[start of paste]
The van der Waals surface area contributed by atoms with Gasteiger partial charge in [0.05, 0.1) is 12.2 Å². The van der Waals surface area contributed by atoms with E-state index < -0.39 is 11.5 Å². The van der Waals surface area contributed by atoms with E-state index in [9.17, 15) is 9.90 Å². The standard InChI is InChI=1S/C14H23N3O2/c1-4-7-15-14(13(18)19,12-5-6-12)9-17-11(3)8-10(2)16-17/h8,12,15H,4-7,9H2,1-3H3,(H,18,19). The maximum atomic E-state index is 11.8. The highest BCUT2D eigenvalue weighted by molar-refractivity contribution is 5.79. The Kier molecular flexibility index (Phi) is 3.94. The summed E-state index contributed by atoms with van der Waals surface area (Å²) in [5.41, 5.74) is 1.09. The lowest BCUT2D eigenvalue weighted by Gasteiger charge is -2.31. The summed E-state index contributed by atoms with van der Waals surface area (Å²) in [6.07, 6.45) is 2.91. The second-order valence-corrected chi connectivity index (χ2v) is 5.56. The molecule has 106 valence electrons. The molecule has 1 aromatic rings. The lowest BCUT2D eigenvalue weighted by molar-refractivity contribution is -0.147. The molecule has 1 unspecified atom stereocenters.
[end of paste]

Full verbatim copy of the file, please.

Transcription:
The van der Waals surface area contributed by atoms with Gasteiger partial charge in [0.05, 0.1) is 12.2 Å². The van der Waals surface area contributed by atoms with E-state index < -0.39 is 11.5 Å². The van der Waals surface area contributed by atoms with E-state index in [9.17, 15) is 9.90 Å². The standard InChI is InChI=1S/C14H23N3O2/c1-4-7-15-14(13(18)19,12-5-6-12)9-17-11(3)8-10(2)16-17/h8,12,15H,4-7,9H2,1-3H3,(H,18,19). The maximum atomic E-state index is 11.8. The highest BCUT2D eigenvalue weighted by molar-refractivity contribution is 5.79. The Kier molecular flexibility index (Phi) is 3.94. The summed E-state index contributed by atoms with van der Waals surface area (Å²) in [5.41, 5.74) is 1.09. The lowest BCUT2D eigenvalue weighted by Gasteiger charge is -2.31. The summed E-state index contributed by atoms with van der Waals surface area (Å²) in [6.07, 6.45) is 2.91. The second-order valence-corrected chi connectivity index (χ2v) is 5.56. The molecule has 106 valence electrons. The molecule has 1 aromatic rings. The lowest BCUT2D eigenvalue weighted by molar-refractivity contribution is -0.147. The molecule has 1 unspecified atom stereocenters.